By Chris Weidner
Jonathan Lagoe worked his way up a gently overhanging wall of sculpted sandstone high above Boulder, clinging to edges so tiny they would accept only his fingertips. With every move he grew more fatigued and his forearms started burning.
He had spent 10 days rehearsing this 110-foot Flatirons sport route. And here, well over halfway up, he knew a “jug” (a large handhold) lay just a few moves higher. He lurched his right hand and screamed as he stuck the jug — until a split-second later, gravity ripped him from the wall.
Swinging in space, he hung safely on the rope, panting from another all-out effort on the hardest route he had ever attempted.
What’s remarkable is not only that Lagoe is 66 years old, but that his boyish optimism still leads him beyond his perceived limits — even after 59 years of climbing.
Lagoe, of Louisville, is tall and thin, with cropped white hair and a charming smile. An ex-pat-Brit-turned-U.S. citizen, he’s kind, quick-witted and exceptionally funny, in his classically understated way.
And he’s as clever in conversation as he is absent-minded. Of the many days we’ve climbed together since we met five years ago, I doubt there’s been a single one when he hasn’t forgotten something critical — like food, water, his belay device…
But for me, packing two of everything (just in case) is a small price to pay to spend the day with a motivated partner like Lagoe, whose intellect and hilarious stories guarantee a day full of laughter.
Lagoe began climbing in the Alps at age 7 with his parents and two siblings. For three weeks every summer they’d drive to Switzerland from their home in England to climb easy peaks as a five-person rope team. He also rock climbed that first summer, but Lagoe was terrified. “I cried, hated it,” he said, laughing. “I didn’t want to ever climb again.” He would even feign illness so he could stay home and read a book rather than go climbing.
A brainy youth, at 11 he ranked second among tens of thousands of kids on a standardized test in England. By 15, again topping the class in every subject, he had outgrown his fear of climbing, and he rapidly outpaced his father on the rock. From then on he took the lead.
Fast-forward 50 years — during which he excelled at whitewater kayaking, fell running (like trail running, but far more adventurous), orienteering (he was ranked fourth in the U.K. over-40 category), road biking and climbing — to last summer in Rifle Mountain Park, where I belayed Lagoe on his first 5.13a — an elite grade that sees few sexagenarian suitors. He surprised himself by doing extremely well on his first attempt. When he lowered, he gesticulated the moves with his long arms, visibly excited. “This is not impossible!” he remarked with a giant grin.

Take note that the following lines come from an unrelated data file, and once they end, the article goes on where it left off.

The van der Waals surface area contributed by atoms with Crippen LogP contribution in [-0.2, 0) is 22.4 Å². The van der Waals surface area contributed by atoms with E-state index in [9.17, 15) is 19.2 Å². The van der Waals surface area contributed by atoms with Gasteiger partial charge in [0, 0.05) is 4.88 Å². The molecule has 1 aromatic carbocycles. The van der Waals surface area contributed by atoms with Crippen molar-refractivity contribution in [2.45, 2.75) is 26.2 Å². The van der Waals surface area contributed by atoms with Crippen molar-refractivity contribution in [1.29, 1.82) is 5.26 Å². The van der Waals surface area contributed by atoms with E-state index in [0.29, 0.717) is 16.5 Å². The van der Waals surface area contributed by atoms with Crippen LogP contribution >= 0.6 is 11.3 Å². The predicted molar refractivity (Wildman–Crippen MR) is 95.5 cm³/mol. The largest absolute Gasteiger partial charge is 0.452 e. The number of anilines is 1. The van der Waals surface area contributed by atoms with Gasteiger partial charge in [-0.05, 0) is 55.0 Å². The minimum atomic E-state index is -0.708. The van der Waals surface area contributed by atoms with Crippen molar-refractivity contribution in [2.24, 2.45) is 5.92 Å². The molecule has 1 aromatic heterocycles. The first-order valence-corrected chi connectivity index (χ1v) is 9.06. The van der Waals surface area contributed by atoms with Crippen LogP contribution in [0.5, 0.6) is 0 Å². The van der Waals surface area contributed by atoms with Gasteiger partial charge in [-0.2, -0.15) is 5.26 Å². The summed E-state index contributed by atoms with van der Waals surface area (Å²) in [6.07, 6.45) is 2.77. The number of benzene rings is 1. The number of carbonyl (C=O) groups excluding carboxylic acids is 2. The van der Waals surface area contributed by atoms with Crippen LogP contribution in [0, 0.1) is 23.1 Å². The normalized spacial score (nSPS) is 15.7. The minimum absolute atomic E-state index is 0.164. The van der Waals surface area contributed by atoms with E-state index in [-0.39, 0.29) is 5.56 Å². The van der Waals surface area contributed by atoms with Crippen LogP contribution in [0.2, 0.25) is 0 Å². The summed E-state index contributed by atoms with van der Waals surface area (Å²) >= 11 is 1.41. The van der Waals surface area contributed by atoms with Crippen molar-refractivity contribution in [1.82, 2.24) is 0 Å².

Four climbing days later, he “sent” the route, climbing it bottom to top without falling. He was 65 years old.
He and I were back at Rifle again this Fourth of July weekend. One day in camp we talked for hours over coffee.
“I think it’s a shame when people start to develop a sense of themselves based on how old they are,” he said. “So many people get dragged into thinking, ‘I’m too old for that stuff now.’ It’s really giving up, I suppose.”
Before he retired last year, Lagoe spent 18 years designing leadership simulations for executives in Fortune 500 companies. He still works occasionally, but he’s more focused on climbing and traveling with his wife, Jing.
On June 8, two days after he fell off the jug in the Flatirons, he lurched and screamed and stuck the hold once again. This time, he held on.
He rested there, battling nerves and a racing mind, with 40 feet of easier — but still hard — climbing left. Move by move he executed sequences he’d memorized, and with a loud “Whoooop!” he clipped the anchor. He had just sent Super Tuscan, his first 5.13b.
“It was one of those sends where you think, ‘That wasn’t really that hard after all,’” he said, with characteristic buoyancy. “I wonder what else I can do now?”
Contact Chris Weidner at email@example.com. Follow him on Instagram at @christopherweidner and at Twitter@cweidner8.